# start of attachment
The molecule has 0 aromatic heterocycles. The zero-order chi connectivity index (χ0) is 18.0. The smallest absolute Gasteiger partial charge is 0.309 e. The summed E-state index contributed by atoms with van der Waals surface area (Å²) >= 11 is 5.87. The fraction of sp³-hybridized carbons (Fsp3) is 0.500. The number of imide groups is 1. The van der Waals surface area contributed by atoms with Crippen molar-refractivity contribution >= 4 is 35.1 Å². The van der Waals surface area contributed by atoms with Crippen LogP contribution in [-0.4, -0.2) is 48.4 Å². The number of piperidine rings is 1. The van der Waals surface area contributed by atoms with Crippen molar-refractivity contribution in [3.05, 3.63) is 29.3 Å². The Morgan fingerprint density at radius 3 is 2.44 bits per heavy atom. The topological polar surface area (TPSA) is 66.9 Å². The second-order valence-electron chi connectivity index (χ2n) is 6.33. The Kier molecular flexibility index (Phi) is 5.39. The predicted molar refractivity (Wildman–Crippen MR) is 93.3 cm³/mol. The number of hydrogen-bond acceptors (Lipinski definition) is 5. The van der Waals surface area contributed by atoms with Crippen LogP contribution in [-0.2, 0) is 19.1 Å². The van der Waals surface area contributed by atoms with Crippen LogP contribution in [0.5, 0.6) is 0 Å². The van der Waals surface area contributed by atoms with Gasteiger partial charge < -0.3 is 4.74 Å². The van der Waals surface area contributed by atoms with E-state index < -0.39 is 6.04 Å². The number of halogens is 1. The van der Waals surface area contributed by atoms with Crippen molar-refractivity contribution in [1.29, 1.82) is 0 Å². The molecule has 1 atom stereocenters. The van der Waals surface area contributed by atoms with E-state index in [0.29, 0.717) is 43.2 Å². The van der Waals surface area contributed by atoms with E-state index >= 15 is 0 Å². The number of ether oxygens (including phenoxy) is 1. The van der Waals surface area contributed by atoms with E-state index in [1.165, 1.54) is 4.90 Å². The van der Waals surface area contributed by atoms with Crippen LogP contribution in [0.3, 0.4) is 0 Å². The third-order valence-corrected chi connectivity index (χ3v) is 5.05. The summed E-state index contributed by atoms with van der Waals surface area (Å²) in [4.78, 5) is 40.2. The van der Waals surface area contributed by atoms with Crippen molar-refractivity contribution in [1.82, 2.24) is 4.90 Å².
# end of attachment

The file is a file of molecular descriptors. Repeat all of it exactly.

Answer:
The molecule has 0 aromatic heterocycles. The zero-order chi connectivity index (χ0) is 18.0. The smallest absolute Gasteiger partial charge is 0.309 e. The summed E-state index contributed by atoms with van der Waals surface area (Å²) >= 11 is 5.87. The fraction of sp³-hybridized carbons (Fsp3) is 0.500. The number of imide groups is 1. The van der Waals surface area contributed by atoms with Crippen molar-refractivity contribution >= 4 is 35.1 Å². The van der Waals surface area contributed by atoms with Crippen LogP contribution in [-0.4, -0.2) is 48.4 Å². The number of piperidine rings is 1. The van der Waals surface area contributed by atoms with Crippen molar-refractivity contribution in [3.05, 3.63) is 29.3 Å². The Morgan fingerprint density at radius 3 is 2.44 bits per heavy atom. The topological polar surface area (TPSA) is 66.9 Å². The second-order valence-electron chi connectivity index (χ2n) is 6.33. The Kier molecular flexibility index (Phi) is 5.39. The predicted molar refractivity (Wildman–Crippen MR) is 93.3 cm³/mol. The number of hydrogen-bond acceptors (Lipinski definition) is 5. The van der Waals surface area contributed by atoms with Crippen LogP contribution in [-0.2, 0) is 19.1 Å². The van der Waals surface area contributed by atoms with Crippen LogP contribution in [0.5, 0.6) is 0 Å². The van der Waals surface area contributed by atoms with Gasteiger partial charge < -0.3 is 4.74 Å². The van der Waals surface area contributed by atoms with E-state index < -0.39 is 6.04 Å². The number of halogens is 1. The van der Waals surface area contributed by atoms with Crippen molar-refractivity contribution in [1.29, 1.82) is 0 Å². The molecule has 1 atom stereocenters. The van der Waals surface area contributed by atoms with E-state index in [0.29, 0.717) is 43.2 Å². The van der Waals surface area contributed by atoms with E-state index >= 15 is 0 Å². The number of ether oxygens (including phenoxy) is 1. The van der Waals surface area contributed by atoms with E-state index in [1.165, 1.54) is 4.90 Å². The van der Waals surface area contributed by atoms with Crippen LogP contribution in [0.3, 0.4) is 0 Å². The third-order valence-corrected chi connectivity index (χ3v) is 5.05. The summed E-state index contributed by atoms with van der Waals surface area (Å²) in [4.78, 5) is 40.2. The van der Waals surface area contributed by atoms with Crippen molar-refractivity contribution in [1.82, 2.24) is 4.90 Å².